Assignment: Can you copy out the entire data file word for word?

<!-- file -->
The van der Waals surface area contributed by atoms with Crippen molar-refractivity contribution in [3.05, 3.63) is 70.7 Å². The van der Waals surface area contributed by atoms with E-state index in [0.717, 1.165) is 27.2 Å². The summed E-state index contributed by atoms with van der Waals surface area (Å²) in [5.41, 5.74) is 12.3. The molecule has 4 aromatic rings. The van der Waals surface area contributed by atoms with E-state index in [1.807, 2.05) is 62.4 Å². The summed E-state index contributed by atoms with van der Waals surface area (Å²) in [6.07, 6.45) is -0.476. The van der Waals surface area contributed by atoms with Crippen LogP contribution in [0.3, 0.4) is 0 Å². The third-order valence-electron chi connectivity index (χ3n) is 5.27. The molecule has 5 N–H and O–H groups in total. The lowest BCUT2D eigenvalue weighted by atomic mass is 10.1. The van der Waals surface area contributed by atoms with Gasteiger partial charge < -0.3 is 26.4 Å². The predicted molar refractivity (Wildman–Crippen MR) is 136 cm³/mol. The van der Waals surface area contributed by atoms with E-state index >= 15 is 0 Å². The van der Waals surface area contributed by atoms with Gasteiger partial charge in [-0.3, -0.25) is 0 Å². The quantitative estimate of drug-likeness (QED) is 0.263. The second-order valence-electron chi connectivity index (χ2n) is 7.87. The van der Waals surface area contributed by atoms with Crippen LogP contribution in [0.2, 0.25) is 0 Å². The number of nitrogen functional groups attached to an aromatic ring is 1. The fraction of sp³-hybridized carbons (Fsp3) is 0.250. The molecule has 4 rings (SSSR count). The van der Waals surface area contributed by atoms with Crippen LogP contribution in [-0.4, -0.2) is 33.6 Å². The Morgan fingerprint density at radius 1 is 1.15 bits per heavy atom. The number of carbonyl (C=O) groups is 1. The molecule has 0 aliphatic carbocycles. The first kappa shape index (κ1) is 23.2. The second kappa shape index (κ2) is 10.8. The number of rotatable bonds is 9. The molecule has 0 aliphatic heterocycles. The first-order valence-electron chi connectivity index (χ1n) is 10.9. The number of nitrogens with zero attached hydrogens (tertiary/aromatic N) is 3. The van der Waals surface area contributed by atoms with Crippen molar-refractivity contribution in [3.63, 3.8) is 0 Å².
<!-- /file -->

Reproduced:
The van der Waals surface area contributed by atoms with Crippen molar-refractivity contribution in [3.05, 3.63) is 70.7 Å². The van der Waals surface area contributed by atoms with E-state index in [0.717, 1.165) is 27.2 Å². The summed E-state index contributed by atoms with van der Waals surface area (Å²) in [5.41, 5.74) is 12.3. The molecule has 4 aromatic rings. The van der Waals surface area contributed by atoms with E-state index in [1.807, 2.05) is 62.4 Å². The summed E-state index contributed by atoms with van der Waals surface area (Å²) in [6.07, 6.45) is -0.476. The van der Waals surface area contributed by atoms with Crippen LogP contribution in [0.3, 0.4) is 0 Å². The third-order valence-electron chi connectivity index (χ3n) is 5.27. The molecule has 5 N–H and O–H groups in total. The lowest BCUT2D eigenvalue weighted by atomic mass is 10.1. The van der Waals surface area contributed by atoms with Gasteiger partial charge < -0.3 is 26.4 Å². The predicted molar refractivity (Wildman–Crippen MR) is 136 cm³/mol. The van der Waals surface area contributed by atoms with E-state index >= 15 is 0 Å². The van der Waals surface area contributed by atoms with Gasteiger partial charge in [-0.3, -0.25) is 0 Å². The quantitative estimate of drug-likeness (QED) is 0.263. The second-order valence-electron chi connectivity index (χ2n) is 7.87. The van der Waals surface area contributed by atoms with Crippen LogP contribution in [0.2, 0.25) is 0 Å². The number of nitrogen functional groups attached to an aromatic ring is 1. The fraction of sp³-hybridized carbons (Fsp3) is 0.250. The molecule has 4 rings (SSSR count). The van der Waals surface area contributed by atoms with Crippen LogP contribution in [-0.4, -0.2) is 33.6 Å². The Morgan fingerprint density at radius 1 is 1.15 bits per heavy atom. The number of carbonyl (C=O) groups is 1. The molecule has 0 aliphatic carbocycles. The first kappa shape index (κ1) is 23.2. The second kappa shape index (κ2) is 10.8. The number of rotatable bonds is 9. The molecule has 0 aliphatic heterocycles. The first-order valence-electron chi connectivity index (χ1n) is 10.9. The number of nitrogens with zero attached hydrogens (tertiary/aromatic N) is 3. The van der Waals surface area contributed by atoms with Crippen molar-refractivity contribution in [3.63, 3.8) is 0 Å².